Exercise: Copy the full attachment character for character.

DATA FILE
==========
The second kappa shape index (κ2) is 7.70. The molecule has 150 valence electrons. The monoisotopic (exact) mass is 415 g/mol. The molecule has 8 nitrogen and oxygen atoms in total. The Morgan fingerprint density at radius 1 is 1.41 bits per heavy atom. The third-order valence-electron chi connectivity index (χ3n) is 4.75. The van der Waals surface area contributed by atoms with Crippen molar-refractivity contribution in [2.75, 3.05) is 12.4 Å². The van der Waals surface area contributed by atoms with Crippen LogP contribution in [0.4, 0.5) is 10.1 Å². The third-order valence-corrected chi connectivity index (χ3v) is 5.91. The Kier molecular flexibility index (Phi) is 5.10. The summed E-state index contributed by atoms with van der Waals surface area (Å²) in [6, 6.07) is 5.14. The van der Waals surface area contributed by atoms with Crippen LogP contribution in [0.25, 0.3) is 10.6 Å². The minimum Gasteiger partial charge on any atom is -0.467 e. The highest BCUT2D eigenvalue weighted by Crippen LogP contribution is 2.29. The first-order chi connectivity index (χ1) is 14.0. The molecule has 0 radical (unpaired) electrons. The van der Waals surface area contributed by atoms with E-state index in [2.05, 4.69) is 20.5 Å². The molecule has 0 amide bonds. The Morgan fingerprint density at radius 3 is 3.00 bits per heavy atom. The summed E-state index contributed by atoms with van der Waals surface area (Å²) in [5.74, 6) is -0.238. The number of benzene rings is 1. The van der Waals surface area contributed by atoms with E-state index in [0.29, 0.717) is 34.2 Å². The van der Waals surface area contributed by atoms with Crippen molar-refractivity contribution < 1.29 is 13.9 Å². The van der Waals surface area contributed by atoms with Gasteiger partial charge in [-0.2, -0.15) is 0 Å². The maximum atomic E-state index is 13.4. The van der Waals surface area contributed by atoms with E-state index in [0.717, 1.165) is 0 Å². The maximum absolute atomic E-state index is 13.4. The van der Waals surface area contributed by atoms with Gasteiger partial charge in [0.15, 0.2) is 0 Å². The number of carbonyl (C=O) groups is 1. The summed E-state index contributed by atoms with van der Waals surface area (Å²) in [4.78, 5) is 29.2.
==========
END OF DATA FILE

The second kappa shape index (κ2) is 7.70. The molecule has 150 valence electrons. The monoisotopic (exact) mass is 415 g/mol. The molecule has 8 nitrogen and oxygen atoms in total. The Morgan fingerprint density at radius 1 is 1.41 bits per heavy atom. The third-order valence-electron chi connectivity index (χ3n) is 4.75. The van der Waals surface area contributed by atoms with Crippen molar-refractivity contribution in [2.75, 3.05) is 12.4 Å². The van der Waals surface area contributed by atoms with Crippen LogP contribution in [0.4, 0.5) is 10.1 Å². The third-order valence-corrected chi connectivity index (χ3v) is 5.91. The Kier molecular flexibility index (Phi) is 5.10. The summed E-state index contributed by atoms with van der Waals surface area (Å²) in [6, 6.07) is 5.14. The van der Waals surface area contributed by atoms with Crippen LogP contribution in [0.25, 0.3) is 10.6 Å². The minimum Gasteiger partial charge on any atom is -0.467 e. The highest BCUT2D eigenvalue weighted by Crippen LogP contribution is 2.29. The first-order chi connectivity index (χ1) is 14.0. The molecule has 0 radical (unpaired) electrons. The van der Waals surface area contributed by atoms with E-state index in [2.05, 4.69) is 20.5 Å². The molecule has 0 amide bonds. The Morgan fingerprint density at radius 3 is 3.00 bits per heavy atom. The summed E-state index contributed by atoms with van der Waals surface area (Å²) in [5.74, 6) is -0.238. The number of benzene rings is 1. The van der Waals surface area contributed by atoms with E-state index in [0.29, 0.717) is 34.2 Å². The van der Waals surface area contributed by atoms with Crippen molar-refractivity contribution < 1.29 is 13.9 Å². The van der Waals surface area contributed by atoms with Gasteiger partial charge in [-0.2, -0.15) is 0 Å². The maximum atomic E-state index is 13.4. The van der Waals surface area contributed by atoms with E-state index in [0.717, 1.165) is 0 Å². The maximum absolute atomic E-state index is 13.4. The van der Waals surface area contributed by atoms with Gasteiger partial charge in [0.15, 0.2) is 0 Å². The number of carbonyl (C=O) groups is 1. The summed E-state index contributed by atoms with van der Waals surface area (Å²) in [4.78, 5) is 29.2.